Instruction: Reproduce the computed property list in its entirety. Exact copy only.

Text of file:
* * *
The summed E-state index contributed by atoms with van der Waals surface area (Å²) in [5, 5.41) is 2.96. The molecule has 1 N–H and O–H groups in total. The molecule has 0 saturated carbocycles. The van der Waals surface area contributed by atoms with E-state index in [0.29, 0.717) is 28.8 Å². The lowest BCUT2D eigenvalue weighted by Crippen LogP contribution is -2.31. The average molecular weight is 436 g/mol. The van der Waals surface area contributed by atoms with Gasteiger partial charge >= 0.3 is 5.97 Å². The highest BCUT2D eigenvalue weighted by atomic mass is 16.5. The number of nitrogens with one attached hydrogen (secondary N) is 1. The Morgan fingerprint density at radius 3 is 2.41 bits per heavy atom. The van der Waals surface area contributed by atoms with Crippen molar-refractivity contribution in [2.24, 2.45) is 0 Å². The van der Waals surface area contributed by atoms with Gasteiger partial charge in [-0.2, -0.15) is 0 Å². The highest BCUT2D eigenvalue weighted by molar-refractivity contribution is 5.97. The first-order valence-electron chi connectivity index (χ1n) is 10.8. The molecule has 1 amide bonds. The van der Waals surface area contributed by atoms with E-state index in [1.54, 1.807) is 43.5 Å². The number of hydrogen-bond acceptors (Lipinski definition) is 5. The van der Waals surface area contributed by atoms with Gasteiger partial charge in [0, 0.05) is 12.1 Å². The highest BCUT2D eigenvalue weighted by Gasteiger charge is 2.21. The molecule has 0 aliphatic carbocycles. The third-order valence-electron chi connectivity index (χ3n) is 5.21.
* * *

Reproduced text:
The summed E-state index contributed by atoms with van der Waals surface area (Å²) in [5, 5.41) is 2.96. The molecule has 1 N–H and O–H groups in total. The molecule has 0 saturated carbocycles. The van der Waals surface area contributed by atoms with E-state index in [0.29, 0.717) is 28.8 Å². The lowest BCUT2D eigenvalue weighted by Crippen LogP contribution is -2.31. The average molecular weight is 436 g/mol. The van der Waals surface area contributed by atoms with Gasteiger partial charge >= 0.3 is 5.97 Å². The highest BCUT2D eigenvalue weighted by atomic mass is 16.5. The number of nitrogens with one attached hydrogen (secondary N) is 1. The Morgan fingerprint density at radius 3 is 2.41 bits per heavy atom. The van der Waals surface area contributed by atoms with Crippen molar-refractivity contribution in [2.24, 2.45) is 0 Å². The van der Waals surface area contributed by atoms with Gasteiger partial charge in [-0.2, -0.15) is 0 Å². The highest BCUT2D eigenvalue weighted by molar-refractivity contribution is 5.97. The first-order valence-electron chi connectivity index (χ1n) is 10.8. The molecule has 1 amide bonds. The van der Waals surface area contributed by atoms with E-state index in [1.54, 1.807) is 43.5 Å². The number of hydrogen-bond acceptors (Lipinski definition) is 5. The van der Waals surface area contributed by atoms with Gasteiger partial charge in [0, 0.05) is 12.1 Å². The highest BCUT2D eigenvalue weighted by Gasteiger charge is 2.21. The molecule has 0 aliphatic carbocycles. The third-order valence-electron chi connectivity index (χ3n) is 5.21.